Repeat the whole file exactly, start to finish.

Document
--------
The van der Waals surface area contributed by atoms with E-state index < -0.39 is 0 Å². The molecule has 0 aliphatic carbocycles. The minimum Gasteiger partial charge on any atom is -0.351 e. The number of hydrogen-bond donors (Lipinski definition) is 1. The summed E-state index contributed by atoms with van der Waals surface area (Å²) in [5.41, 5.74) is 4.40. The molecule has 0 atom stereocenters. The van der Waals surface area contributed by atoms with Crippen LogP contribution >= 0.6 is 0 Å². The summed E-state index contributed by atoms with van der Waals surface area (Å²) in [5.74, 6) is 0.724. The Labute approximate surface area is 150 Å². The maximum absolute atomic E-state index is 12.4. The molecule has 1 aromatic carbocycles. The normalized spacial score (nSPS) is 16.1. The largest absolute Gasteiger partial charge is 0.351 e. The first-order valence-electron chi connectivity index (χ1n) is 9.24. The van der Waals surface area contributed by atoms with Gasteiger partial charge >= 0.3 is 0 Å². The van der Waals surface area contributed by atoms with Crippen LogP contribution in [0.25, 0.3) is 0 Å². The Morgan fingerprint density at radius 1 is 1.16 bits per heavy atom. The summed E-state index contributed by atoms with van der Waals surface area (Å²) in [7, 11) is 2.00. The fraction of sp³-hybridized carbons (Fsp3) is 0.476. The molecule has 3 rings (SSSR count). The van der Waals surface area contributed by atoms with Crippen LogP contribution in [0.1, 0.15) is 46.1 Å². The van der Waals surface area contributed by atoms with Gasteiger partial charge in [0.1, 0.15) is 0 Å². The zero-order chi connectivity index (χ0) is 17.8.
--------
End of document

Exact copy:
The van der Waals surface area contributed by atoms with E-state index < -0.39 is 0 Å². The molecule has 0 aliphatic carbocycles. The minimum Gasteiger partial charge on any atom is -0.351 e. The number of hydrogen-bond donors (Lipinski definition) is 1. The summed E-state index contributed by atoms with van der Waals surface area (Å²) in [5.41, 5.74) is 4.40. The molecule has 0 atom stereocenters. The van der Waals surface area contributed by atoms with Crippen LogP contribution >= 0.6 is 0 Å². The summed E-state index contributed by atoms with van der Waals surface area (Å²) in [5.74, 6) is 0.724. The Labute approximate surface area is 150 Å². The maximum absolute atomic E-state index is 12.4. The molecule has 1 aromatic carbocycles. The normalized spacial score (nSPS) is 16.1. The largest absolute Gasteiger partial charge is 0.351 e. The first-order valence-electron chi connectivity index (χ1n) is 9.24. The van der Waals surface area contributed by atoms with Gasteiger partial charge >= 0.3 is 0 Å². The van der Waals surface area contributed by atoms with Crippen LogP contribution in [0.25, 0.3) is 0 Å². The Morgan fingerprint density at radius 1 is 1.16 bits per heavy atom. The summed E-state index contributed by atoms with van der Waals surface area (Å²) in [7, 11) is 2.00. The fraction of sp³-hybridized carbons (Fsp3) is 0.476. The molecule has 3 rings (SSSR count). The van der Waals surface area contributed by atoms with Crippen LogP contribution in [0.1, 0.15) is 46.1 Å². The van der Waals surface area contributed by atoms with Gasteiger partial charge in [0.1, 0.15) is 0 Å². The zero-order chi connectivity index (χ0) is 17.8.